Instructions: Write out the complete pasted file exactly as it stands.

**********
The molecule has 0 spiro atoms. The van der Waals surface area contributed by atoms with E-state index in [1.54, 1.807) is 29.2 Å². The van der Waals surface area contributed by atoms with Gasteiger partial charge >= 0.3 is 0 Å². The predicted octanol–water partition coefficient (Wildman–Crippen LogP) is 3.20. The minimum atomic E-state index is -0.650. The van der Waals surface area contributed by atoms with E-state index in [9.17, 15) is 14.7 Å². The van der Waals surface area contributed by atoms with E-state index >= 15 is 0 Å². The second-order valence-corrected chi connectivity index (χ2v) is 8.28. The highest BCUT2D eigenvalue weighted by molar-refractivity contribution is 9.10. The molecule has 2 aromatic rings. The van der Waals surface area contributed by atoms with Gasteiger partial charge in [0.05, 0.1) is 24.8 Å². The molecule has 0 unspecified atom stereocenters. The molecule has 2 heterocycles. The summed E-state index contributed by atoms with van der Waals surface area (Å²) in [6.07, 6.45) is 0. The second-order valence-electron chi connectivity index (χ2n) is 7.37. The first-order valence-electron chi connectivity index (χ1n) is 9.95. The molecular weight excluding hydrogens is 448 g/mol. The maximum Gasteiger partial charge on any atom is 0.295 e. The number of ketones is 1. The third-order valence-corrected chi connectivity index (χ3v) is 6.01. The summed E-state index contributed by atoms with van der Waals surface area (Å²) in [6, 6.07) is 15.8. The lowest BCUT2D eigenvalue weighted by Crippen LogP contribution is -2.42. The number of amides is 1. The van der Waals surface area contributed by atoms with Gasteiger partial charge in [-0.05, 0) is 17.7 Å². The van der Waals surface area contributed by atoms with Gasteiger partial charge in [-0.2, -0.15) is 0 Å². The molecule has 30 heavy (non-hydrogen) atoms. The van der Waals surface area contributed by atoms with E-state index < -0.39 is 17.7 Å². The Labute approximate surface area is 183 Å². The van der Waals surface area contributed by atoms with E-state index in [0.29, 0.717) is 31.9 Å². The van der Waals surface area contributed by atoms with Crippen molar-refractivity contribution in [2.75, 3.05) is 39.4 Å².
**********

The molecule has 0 spiro atoms. The van der Waals surface area contributed by atoms with E-state index in [1.54, 1.807) is 29.2 Å². The van der Waals surface area contributed by atoms with Gasteiger partial charge >= 0.3 is 0 Å². The predicted octanol–water partition coefficient (Wildman–Crippen LogP) is 3.20. The minimum atomic E-state index is -0.650. The van der Waals surface area contributed by atoms with E-state index in [9.17, 15) is 14.7 Å². The van der Waals surface area contributed by atoms with E-state index >= 15 is 0 Å². The second-order valence-corrected chi connectivity index (χ2v) is 8.28. The highest BCUT2D eigenvalue weighted by molar-refractivity contribution is 9.10. The molecule has 2 aromatic rings. The van der Waals surface area contributed by atoms with Gasteiger partial charge in [0.05, 0.1) is 24.8 Å². The molecule has 0 unspecified atom stereocenters. The molecule has 2 heterocycles. The summed E-state index contributed by atoms with van der Waals surface area (Å²) in [6.07, 6.45) is 0. The second-order valence-electron chi connectivity index (χ2n) is 7.37. The first-order valence-electron chi connectivity index (χ1n) is 9.95. The molecular weight excluding hydrogens is 448 g/mol. The maximum Gasteiger partial charge on any atom is 0.295 e. The number of ketones is 1. The third-order valence-corrected chi connectivity index (χ3v) is 6.01. The summed E-state index contributed by atoms with van der Waals surface area (Å²) in [6, 6.07) is 15.8. The lowest BCUT2D eigenvalue weighted by Crippen LogP contribution is -2.42. The number of amides is 1. The van der Waals surface area contributed by atoms with Gasteiger partial charge in [-0.05, 0) is 17.7 Å². The van der Waals surface area contributed by atoms with Gasteiger partial charge in [-0.2, -0.15) is 0 Å². The molecule has 30 heavy (non-hydrogen) atoms. The van der Waals surface area contributed by atoms with E-state index < -0.39 is 17.7 Å². The Labute approximate surface area is 183 Å². The van der Waals surface area contributed by atoms with E-state index in [0.29, 0.717) is 31.9 Å². The van der Waals surface area contributed by atoms with Crippen molar-refractivity contribution in [2.75, 3.05) is 39.4 Å².